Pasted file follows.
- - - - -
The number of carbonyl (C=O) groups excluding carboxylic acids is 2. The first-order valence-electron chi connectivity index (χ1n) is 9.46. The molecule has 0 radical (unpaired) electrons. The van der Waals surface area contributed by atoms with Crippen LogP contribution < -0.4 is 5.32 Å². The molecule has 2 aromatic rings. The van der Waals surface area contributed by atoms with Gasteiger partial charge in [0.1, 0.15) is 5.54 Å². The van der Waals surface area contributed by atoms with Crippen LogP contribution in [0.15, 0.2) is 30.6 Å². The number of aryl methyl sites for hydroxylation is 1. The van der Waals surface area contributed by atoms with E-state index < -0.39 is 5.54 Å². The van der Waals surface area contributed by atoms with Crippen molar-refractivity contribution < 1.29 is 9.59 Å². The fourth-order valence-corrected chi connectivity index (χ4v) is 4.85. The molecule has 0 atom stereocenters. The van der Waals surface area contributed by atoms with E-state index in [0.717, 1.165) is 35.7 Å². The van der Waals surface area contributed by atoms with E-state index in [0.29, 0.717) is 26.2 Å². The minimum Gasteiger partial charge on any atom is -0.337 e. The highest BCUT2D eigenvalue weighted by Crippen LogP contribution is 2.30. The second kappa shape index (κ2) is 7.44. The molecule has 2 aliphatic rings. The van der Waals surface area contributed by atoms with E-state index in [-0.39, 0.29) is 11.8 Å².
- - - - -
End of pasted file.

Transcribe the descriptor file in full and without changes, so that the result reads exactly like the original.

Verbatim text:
The number of carbonyl (C=O) groups excluding carboxylic acids is 2. The first-order valence-electron chi connectivity index (χ1n) is 9.46. The molecule has 0 radical (unpaired) electrons. The van der Waals surface area contributed by atoms with Crippen LogP contribution < -0.4 is 5.32 Å². The molecule has 2 aromatic rings. The van der Waals surface area contributed by atoms with Gasteiger partial charge in [0.1, 0.15) is 5.54 Å². The van der Waals surface area contributed by atoms with Crippen LogP contribution in [0.15, 0.2) is 30.6 Å². The number of aryl methyl sites for hydroxylation is 1. The van der Waals surface area contributed by atoms with E-state index < -0.39 is 5.54 Å². The van der Waals surface area contributed by atoms with Crippen molar-refractivity contribution < 1.29 is 9.59 Å². The fourth-order valence-corrected chi connectivity index (χ4v) is 4.85. The molecule has 0 atom stereocenters. The van der Waals surface area contributed by atoms with E-state index in [0.717, 1.165) is 35.7 Å². The van der Waals surface area contributed by atoms with E-state index in [0.29, 0.717) is 26.2 Å². The minimum Gasteiger partial charge on any atom is -0.337 e. The highest BCUT2D eigenvalue weighted by Crippen LogP contribution is 2.30. The second kappa shape index (κ2) is 7.44. The molecule has 2 aliphatic rings. The van der Waals surface area contributed by atoms with E-state index in [-0.39, 0.29) is 11.8 Å².